The Driving Forces

In the sections that follow, I will outline several key driving forces behind the divergence in versions of Modern Standard Arabic, which continue to exert influence today and are likely to further drive these versions apart unless efforts are undertaken to mitigate them. The factors detailed here do not represent an exhaustive list but are chosen to illustrate the historical development of Modern Standard Arabic. They are presented not in order of significance but in a sequence that mirrors the historical context of MSA.

Local Dialects

One source of the fragmentation in MSA is the effect local dialects have on local Arabic language academies. Dialects that are used in day-to-day business, at home, and in the workplace seeps into the official language.

We don’t have to dig deep to find the influence of local dialects on the version of MSA, for instance in the Levant (Syria, Jordan, Lebanon, Israel/Palestine) and Iraq, local Arabic language academies adopted the use of the Levantine month names, derived from ancient Syriac calendar, which are different from the months names adopted by the academies in Egypt, Sudan and UAE and that are phonetically similar to the English month names.

EnglishLevant, IraqEgypt, Sudan, UAE, etc.Morocco, LibyaAlgeria, TunisArab League Standard
Januaryكانون الثانيينايرينايرجانفييناير/كانون الثاني
Octoberتشرين الأولأكتوبرأكتوبرأكتوبرأكتوبر/تشرين الأول
Novemberتشرين الثانينوفمبرنونبرتوفمبرنوفمبر/تشرين الثاني
Decemberكانون الأولديسمبردجنبرديسمبرديسمبر/كانون الأول
Table 2. Month names used across the Arabic-speaking world.

One surprising example, is the pronunciation of some Arabic letters such as ق and “ج”. In the Arabic Peninsula region, “ق” is pronounced phonetically as “g”, while in Egypt “ج” is pronounced as “g”, because of that, the Arabic version of the name “Google” is “قوقل” while in Egypt it is جوجل and in the Levant where there is no phonetic version of “g”, “Google” is written as “غوغل”. As a result, in official documents in Egypt “جوجل” is used, while “غوغل” is used in official documents in the Levant.

Another obvious example is the official names of fruits and other staples and consumer goods that reflect the local dialects in the respective countries in official documents such as import, export, and pricing regulations, contracts, accounting, etc. I discuss these points in more detail below as market dynamics play an important role that is worth shedding some light on besides the role local dialects play.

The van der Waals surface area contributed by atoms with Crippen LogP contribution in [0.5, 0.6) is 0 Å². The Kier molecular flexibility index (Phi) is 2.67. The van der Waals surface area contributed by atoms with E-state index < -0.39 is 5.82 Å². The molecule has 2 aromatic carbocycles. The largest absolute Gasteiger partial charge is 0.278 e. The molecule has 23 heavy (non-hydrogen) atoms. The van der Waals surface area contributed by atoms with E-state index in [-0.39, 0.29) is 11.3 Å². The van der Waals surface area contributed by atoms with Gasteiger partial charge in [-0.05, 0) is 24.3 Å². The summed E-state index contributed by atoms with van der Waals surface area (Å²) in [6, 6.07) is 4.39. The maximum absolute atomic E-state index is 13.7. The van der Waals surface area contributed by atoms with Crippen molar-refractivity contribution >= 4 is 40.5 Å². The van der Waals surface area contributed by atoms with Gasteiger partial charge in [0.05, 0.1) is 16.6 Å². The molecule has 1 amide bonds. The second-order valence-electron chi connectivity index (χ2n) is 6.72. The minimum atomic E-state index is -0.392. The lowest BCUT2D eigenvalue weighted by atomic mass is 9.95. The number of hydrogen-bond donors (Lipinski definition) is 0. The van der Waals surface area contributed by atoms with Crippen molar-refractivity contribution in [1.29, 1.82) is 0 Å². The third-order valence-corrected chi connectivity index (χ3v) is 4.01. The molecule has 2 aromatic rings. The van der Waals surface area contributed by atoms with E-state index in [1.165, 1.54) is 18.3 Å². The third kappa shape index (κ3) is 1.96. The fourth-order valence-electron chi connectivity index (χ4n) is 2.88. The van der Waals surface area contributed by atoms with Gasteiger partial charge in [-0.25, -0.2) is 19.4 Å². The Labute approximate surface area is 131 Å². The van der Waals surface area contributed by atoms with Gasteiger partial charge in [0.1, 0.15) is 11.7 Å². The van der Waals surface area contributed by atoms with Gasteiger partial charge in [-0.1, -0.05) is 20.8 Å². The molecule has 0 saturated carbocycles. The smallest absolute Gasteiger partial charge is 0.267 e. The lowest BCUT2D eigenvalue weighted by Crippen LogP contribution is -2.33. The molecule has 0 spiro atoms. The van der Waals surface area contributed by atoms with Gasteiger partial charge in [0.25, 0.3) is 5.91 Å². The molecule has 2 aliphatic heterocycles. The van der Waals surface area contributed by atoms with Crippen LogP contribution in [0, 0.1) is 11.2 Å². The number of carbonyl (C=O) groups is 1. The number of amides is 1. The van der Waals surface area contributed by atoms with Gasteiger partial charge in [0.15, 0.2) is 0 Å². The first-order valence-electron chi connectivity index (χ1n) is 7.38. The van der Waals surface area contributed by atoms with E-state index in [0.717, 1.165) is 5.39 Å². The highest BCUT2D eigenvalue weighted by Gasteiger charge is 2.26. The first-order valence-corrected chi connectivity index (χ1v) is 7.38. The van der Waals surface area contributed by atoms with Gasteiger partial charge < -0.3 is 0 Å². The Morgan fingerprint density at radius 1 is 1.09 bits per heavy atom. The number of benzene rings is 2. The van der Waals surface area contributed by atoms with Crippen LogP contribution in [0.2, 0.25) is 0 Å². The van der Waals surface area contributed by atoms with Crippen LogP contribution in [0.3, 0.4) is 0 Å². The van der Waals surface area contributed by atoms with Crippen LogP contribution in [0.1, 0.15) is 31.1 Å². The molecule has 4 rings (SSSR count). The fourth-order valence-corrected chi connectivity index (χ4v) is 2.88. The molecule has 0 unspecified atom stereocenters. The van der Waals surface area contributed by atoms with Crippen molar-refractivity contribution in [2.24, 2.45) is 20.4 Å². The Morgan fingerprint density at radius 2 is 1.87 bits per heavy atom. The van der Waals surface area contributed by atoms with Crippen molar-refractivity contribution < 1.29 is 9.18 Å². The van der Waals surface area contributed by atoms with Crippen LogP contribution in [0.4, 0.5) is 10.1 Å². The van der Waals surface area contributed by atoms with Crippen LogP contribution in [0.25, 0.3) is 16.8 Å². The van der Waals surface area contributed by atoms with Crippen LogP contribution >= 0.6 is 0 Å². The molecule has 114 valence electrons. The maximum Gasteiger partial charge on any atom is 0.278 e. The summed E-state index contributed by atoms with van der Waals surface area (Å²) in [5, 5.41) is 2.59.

Additionally, local dialects are also a result of the historical context, especially, the many years of direct Ottoman rule of large parts of the Arabic-speaking world, and the European colonial heritage many Arabic countries especially in North Africa have experienced in the 19th and 20th centuries, a subject I will discuss next.

The Colonial Heritage

The divergence in the Arabic language across various Arabic-speaking countries can be significantly attributed to the colonial heritage, a factor more recent than the influence of local dialects which evolved over centuries. This discussion encompasses the late Ottoman Empire era, considering its similar impact on the language due to the dynamics it introduced.

The main dynamic related to the colonial era is its influence on governance, institutions, education systems, and the enduring financial and political relationships post-colonization.

Countries under different colonial powers have incorporated terms from the languages of their colonizers. For instance, English-speaking countries have integrated English terms into their dialects, maintaining the English phonetic form, while French-speaking countries have adopted French terms. The months’ names table illustrates that phenomenon clearly.

The impact of colonization extended beyond the realm of language, shaping local governance structures to mirror those of the colonizers. In Lebanon and Syria, for instance, the French system of governance was established, embedding French political and legal terminologies and idiomatic expressions into the Arabic language spoken there. Conversely, Jordan and Iraq saw the establishment of a governance model akin to the British system, which likewise influenced the development of Arabic vocabularies and idiomatic expressions related to governance in these countries.

Moreover, the legacy of colonialism has facilitated partnerships and cooperation with former colonial powers, leading to financial, cultural, and academic exchanges. These interactions, including trade, university student exchange, and scientific collaborations, have further influenced the Arabic language by introducing new terminology from these foreign languages.

Geopolitics and Alignment

The geopolitical landscape and alignment of Arabic-speaking countries also play a role in shaping the divergence of the Arabic language. As nations navigate their positions on the global stage, their political, economic, and military alliances significantly influence cultural exchanges and, by extension, linguistic evolution. The dynamics of that influence are very similar to those associated with the Colonial Heritage but are much softer.

For instance, in the 70s and 80s, during the Cold War, countries closely aligned with Western powers may experience an influx of Western terminology and concepts, integrating these elements into their version of Arabic. This phenomenon is not solely confined to vocabulary but extends to idiomatic expressions, technical terms, and even educational content, which are often adopted directly from the languages of their allies. Conversely, nations with stronger ties to the former Soviet Union gained a different set of new idiomatic expressions and technical terms.